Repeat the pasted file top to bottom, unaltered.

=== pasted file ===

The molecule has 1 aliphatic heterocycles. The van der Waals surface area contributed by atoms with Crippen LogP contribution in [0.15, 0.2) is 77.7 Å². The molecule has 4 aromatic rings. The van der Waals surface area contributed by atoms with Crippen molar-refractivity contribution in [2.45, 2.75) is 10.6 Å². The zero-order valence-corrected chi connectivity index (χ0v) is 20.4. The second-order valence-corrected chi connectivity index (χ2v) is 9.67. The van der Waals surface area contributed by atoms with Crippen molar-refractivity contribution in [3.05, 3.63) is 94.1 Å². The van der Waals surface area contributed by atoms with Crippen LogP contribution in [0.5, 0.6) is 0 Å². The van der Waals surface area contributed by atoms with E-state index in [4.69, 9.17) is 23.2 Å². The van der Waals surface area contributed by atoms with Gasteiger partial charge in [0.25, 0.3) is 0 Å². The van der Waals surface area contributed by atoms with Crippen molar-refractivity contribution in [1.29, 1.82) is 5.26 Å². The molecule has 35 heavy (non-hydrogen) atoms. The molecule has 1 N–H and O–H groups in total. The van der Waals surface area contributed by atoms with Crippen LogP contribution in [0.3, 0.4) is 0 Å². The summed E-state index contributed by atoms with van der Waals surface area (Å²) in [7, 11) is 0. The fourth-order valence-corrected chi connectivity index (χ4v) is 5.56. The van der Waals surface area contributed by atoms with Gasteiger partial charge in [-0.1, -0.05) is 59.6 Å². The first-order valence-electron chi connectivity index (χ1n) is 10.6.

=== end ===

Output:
The molecule has 1 aliphatic heterocycles. The van der Waals surface area contributed by atoms with Crippen LogP contribution in [0.15, 0.2) is 77.7 Å². The molecule has 4 aromatic rings. The van der Waals surface area contributed by atoms with Crippen molar-refractivity contribution in [2.45, 2.75) is 10.6 Å². The zero-order valence-corrected chi connectivity index (χ0v) is 20.4. The second-order valence-corrected chi connectivity index (χ2v) is 9.67. The van der Waals surface area contributed by atoms with Crippen molar-refractivity contribution in [3.05, 3.63) is 94.1 Å². The van der Waals surface area contributed by atoms with Crippen LogP contribution in [0.5, 0.6) is 0 Å². The van der Waals surface area contributed by atoms with E-state index in [4.69, 9.17) is 23.2 Å². The van der Waals surface area contributed by atoms with Gasteiger partial charge in [0.25, 0.3) is 0 Å². The van der Waals surface area contributed by atoms with Crippen molar-refractivity contribution in [1.29, 1.82) is 5.26 Å². The molecule has 35 heavy (non-hydrogen) atoms. The molecule has 1 N–H and O–H groups in total. The van der Waals surface area contributed by atoms with Crippen LogP contribution in [0.3, 0.4) is 0 Å². The summed E-state index contributed by atoms with van der Waals surface area (Å²) in [7, 11) is 0. The fourth-order valence-corrected chi connectivity index (χ4v) is 5.56. The van der Waals surface area contributed by atoms with Gasteiger partial charge in [-0.1, -0.05) is 59.6 Å². The first-order valence-electron chi connectivity index (χ1n) is 10.6.